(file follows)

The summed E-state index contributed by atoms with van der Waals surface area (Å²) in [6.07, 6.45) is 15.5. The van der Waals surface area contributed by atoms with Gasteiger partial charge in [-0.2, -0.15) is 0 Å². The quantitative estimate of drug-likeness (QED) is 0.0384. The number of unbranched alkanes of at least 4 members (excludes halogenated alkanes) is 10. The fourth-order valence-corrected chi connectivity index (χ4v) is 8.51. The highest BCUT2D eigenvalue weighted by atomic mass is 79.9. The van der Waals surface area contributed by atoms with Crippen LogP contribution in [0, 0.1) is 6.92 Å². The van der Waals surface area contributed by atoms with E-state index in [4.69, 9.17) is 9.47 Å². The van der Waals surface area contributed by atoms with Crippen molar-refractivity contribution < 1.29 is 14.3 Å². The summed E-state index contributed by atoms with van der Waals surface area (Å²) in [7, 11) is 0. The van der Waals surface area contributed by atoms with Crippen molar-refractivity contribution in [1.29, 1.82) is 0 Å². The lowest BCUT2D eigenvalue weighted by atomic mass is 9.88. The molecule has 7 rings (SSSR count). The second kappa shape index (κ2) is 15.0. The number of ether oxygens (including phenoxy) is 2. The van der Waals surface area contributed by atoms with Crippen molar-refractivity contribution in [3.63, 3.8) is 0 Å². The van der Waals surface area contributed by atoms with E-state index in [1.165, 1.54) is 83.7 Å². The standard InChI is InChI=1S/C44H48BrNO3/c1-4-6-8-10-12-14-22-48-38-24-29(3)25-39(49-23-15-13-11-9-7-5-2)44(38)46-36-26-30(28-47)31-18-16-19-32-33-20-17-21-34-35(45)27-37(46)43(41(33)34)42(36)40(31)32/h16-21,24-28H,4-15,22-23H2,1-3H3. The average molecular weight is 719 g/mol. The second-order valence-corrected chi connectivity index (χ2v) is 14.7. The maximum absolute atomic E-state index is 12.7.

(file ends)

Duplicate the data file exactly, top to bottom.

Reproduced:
The summed E-state index contributed by atoms with van der Waals surface area (Å²) in [6.07, 6.45) is 15.5. The van der Waals surface area contributed by atoms with Gasteiger partial charge in [-0.2, -0.15) is 0 Å². The quantitative estimate of drug-likeness (QED) is 0.0384. The number of unbranched alkanes of at least 4 members (excludes halogenated alkanes) is 10. The fourth-order valence-corrected chi connectivity index (χ4v) is 8.51. The highest BCUT2D eigenvalue weighted by atomic mass is 79.9. The van der Waals surface area contributed by atoms with Crippen LogP contribution in [0, 0.1) is 6.92 Å². The van der Waals surface area contributed by atoms with E-state index in [4.69, 9.17) is 9.47 Å². The van der Waals surface area contributed by atoms with Crippen molar-refractivity contribution < 1.29 is 14.3 Å². The summed E-state index contributed by atoms with van der Waals surface area (Å²) in [7, 11) is 0. The van der Waals surface area contributed by atoms with Crippen molar-refractivity contribution in [1.29, 1.82) is 0 Å². The lowest BCUT2D eigenvalue weighted by atomic mass is 9.88. The molecule has 7 rings (SSSR count). The second kappa shape index (κ2) is 15.0. The number of ether oxygens (including phenoxy) is 2. The van der Waals surface area contributed by atoms with Crippen molar-refractivity contribution in [3.63, 3.8) is 0 Å². The van der Waals surface area contributed by atoms with E-state index in [1.165, 1.54) is 83.7 Å². The standard InChI is InChI=1S/C44H48BrNO3/c1-4-6-8-10-12-14-22-48-38-24-29(3)25-39(49-23-15-13-11-9-7-5-2)44(38)46-36-26-30(28-47)31-18-16-19-32-33-20-17-21-34-35(45)27-37(46)43(41(33)34)42(36)40(31)32/h16-21,24-28H,4-15,22-23H2,1-3H3. The average molecular weight is 719 g/mol. The second-order valence-corrected chi connectivity index (χ2v) is 14.7. The maximum absolute atomic E-state index is 12.7.